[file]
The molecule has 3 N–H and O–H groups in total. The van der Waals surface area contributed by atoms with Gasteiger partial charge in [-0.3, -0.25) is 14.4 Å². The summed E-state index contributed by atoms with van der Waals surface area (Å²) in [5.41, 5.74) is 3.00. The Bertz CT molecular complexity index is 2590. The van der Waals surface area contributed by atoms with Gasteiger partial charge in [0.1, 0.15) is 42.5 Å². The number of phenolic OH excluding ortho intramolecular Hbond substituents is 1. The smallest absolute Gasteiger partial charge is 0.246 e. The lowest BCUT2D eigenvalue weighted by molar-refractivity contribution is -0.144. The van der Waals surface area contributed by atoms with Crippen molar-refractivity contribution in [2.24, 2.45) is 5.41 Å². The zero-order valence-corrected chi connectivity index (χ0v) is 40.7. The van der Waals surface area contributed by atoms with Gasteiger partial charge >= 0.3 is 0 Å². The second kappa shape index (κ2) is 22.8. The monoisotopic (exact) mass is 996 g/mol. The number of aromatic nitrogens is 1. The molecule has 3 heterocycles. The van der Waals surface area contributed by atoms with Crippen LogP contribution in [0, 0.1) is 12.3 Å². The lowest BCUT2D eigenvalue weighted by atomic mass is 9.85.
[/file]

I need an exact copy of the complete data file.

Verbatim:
The molecule has 3 N–H and O–H groups in total. The van der Waals surface area contributed by atoms with Gasteiger partial charge in [-0.3, -0.25) is 14.4 Å². The summed E-state index contributed by atoms with van der Waals surface area (Å²) in [5.41, 5.74) is 3.00. The Bertz CT molecular complexity index is 2590. The van der Waals surface area contributed by atoms with Gasteiger partial charge in [0.1, 0.15) is 42.5 Å². The number of phenolic OH excluding ortho intramolecular Hbond substituents is 1. The smallest absolute Gasteiger partial charge is 0.246 e. The lowest BCUT2D eigenvalue weighted by molar-refractivity contribution is -0.144. The van der Waals surface area contributed by atoms with Crippen molar-refractivity contribution in [2.24, 2.45) is 5.41 Å². The zero-order valence-corrected chi connectivity index (χ0v) is 40.7. The van der Waals surface area contributed by atoms with Gasteiger partial charge >= 0.3 is 0 Å². The second kappa shape index (κ2) is 22.8. The monoisotopic (exact) mass is 996 g/mol. The number of aromatic nitrogens is 1. The molecule has 3 heterocycles. The van der Waals surface area contributed by atoms with Crippen LogP contribution in [0, 0.1) is 12.3 Å². The lowest BCUT2D eigenvalue weighted by atomic mass is 9.85.